Sunday, April 27, 2008

Improving website's responsiveness - some learnings

For the past few days, we have been working on improving the performance of some of the new features in our product/web application. Some of them have really worked for us. Thought of sharing them:
  1. Look for the optimum amount of data to be shown to the user: This is not a technical tip but has to do more with sensitivity to the usage of your site/application. There is a need to get only so much data which the user can see with convenience. For example in our application, we were showing around 25 rows on search results and the vertical scroll bar became pretty big. The side-menu occupied very small part of the browser real-estate. We then changed it to 10 rows and found the page to be more balanced. And that also reduced the amount of data we send across to the browser which increased responsiveness quite a bit. So do look to resize your pages as needed. Don't keep them too big.
  2. Gzipping/Compressing your response: If you are sending a huge amount of data in your response consider gzipping the content. This reduces the time taken to push the content across to the browser and for internet sites this could do a lot of good to the responsiveness. When doing this keep two things in mind. One: You would be able to use this only if the target browser can handle gzipped content (most browsers do that now a days). Two: Gzipping needs horse (read CPU) power and you better have what is required.
  3. Sourcing images/static content using hostname aliases: This is more of working around the limitation of the browser. The browser typically cannot make more than two parallel requests for such components with the same hostname. Hence if you create aliases to your host, that will increase the number of parallel requests the browser can make to get these components. Simple! Not so fast. Keep in mind that, this increases the number of DNS lookups and that adds to the overhead. So strike a balance. We plan to have 4 aliases in our application.
  4. Bundling and Minifying JS and CSS files: You know that for included JS and CSS files, the browser makes separate requests. Again two things here: Bundling these files into one file reduces the number of requests - a good thing. But keep in mind that you should not lose out on the caching of the browser of these files. So if a set of JS (or CSS) files are common to many pages, bundle them separately and include it in your pages instead of putting them into the page specific bundles. The second thing is to minify or compress these files. The reason is same as compressing the response. JSMin is quite famous for JavaScript compression. YUI has a compressor which is based on Rhino and it has support both JS and CSS compression. We are planning to use this as we found better compression with this.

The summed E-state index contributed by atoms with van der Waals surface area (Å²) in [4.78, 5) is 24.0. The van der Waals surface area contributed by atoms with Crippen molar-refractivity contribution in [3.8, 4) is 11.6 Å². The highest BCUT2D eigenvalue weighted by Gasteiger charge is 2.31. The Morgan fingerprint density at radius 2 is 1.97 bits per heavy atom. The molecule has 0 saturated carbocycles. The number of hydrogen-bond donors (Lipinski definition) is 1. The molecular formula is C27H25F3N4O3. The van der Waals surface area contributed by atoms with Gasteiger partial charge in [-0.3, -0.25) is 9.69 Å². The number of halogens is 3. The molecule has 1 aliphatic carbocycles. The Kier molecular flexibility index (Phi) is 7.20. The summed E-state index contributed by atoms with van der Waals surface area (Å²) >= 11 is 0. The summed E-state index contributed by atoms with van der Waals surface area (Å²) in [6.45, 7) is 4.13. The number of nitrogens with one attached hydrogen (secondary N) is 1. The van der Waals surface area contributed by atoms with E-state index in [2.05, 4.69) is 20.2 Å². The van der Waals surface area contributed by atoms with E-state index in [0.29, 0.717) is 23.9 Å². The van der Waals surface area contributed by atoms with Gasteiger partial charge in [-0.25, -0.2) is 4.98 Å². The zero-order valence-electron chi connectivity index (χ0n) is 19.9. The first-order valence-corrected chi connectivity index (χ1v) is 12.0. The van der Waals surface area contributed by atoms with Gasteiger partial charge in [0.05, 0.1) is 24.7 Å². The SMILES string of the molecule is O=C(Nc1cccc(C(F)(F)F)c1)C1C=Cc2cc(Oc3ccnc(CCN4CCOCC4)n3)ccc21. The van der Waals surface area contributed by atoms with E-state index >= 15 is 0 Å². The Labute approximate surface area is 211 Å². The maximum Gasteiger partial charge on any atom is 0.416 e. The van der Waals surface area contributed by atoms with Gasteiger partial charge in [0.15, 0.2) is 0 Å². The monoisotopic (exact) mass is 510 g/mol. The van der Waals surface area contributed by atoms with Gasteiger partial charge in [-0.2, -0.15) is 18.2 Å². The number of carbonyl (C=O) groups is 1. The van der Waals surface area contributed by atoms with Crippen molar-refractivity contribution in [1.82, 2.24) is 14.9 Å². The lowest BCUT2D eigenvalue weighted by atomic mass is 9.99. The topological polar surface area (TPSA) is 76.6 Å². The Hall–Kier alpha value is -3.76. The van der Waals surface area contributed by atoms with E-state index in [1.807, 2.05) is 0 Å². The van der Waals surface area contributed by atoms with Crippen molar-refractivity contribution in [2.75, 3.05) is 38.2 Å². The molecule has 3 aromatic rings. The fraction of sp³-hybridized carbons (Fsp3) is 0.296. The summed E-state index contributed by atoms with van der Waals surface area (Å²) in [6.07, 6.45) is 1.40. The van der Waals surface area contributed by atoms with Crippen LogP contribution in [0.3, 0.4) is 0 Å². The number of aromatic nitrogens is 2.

5. Use latest js libraries: If you are using JavaScript libraries, check out whether you are using the latest version. In most cases the latest version would be more performant (there could be exceptions), so would be good idea to move to the latest version. We are using jQuery and are planning to migrate from 1.2.1 to 1.2.3 version.
  6. Remove unnecessary inline js and css: It is always a good idea to externalize the inline js and css into linked js and css files. The js and css files are cached by the browser. This reduces the amount of markup sent across in the response each time.
  7. Use css instead of images for your page styling (like curves): Earlier whenever we wanted different kinds of styling like curves and dots, we used images. Now these can be done by css and rightly so. Using images for these effects will increase the number of requests for painting the page and hence reduce responsiveness. Many js libraries provide plug-ins for these nowadays.
  8. Using http 'if-modified' in AJAX calls: AJAX is a great technology (that is cliche and probably everybody knows it, but still could not resist it). It has helped all of us to make very responsive applications (ok I am sorry). We can further improve this if we introduce the 'if-modified' http header in these calls. This ensures that if the data is already present in the client side (may be a JavaScript variable), the same is not sent across again unless it has changed. This is just extending the behavior of browsers to images, js files etc to ajax calls. Most JS libraries make this pretty easy.
  9. Optmize JavaScript: In today's web applications, processing using JavaScript is pretty high. This is the same with our application as well. It is a good idea to optimize JavaScript towards this. Using a good js library like jquery solves most of the problems. At the same time, optimization must be kept in mind for other javascript code in our application. And that too across browsers
The above are the techniques we have tried/ are trying in our application. These have helped us in making our application much more responsive. Apart from these techniques, I found the below tools very handy:
  • Firebug: This is one great tool that can be used with Firefox. I can't imagine JavaScript debugging without this. It is very powerful with css and html as well. It is almost a developer's dream come true. It is shame that it does not exist for IE (where it would have been even more useful).
  • Fidder/Charles: Both are http debugging proxies. Allows you to analyze request and responses including time, content.
There are a lot more features in these tools and they are worth investigating.

On the whole, we all wish to make our applications very responsive and with least amount of sweat. And these techniques and tools can surely help us.

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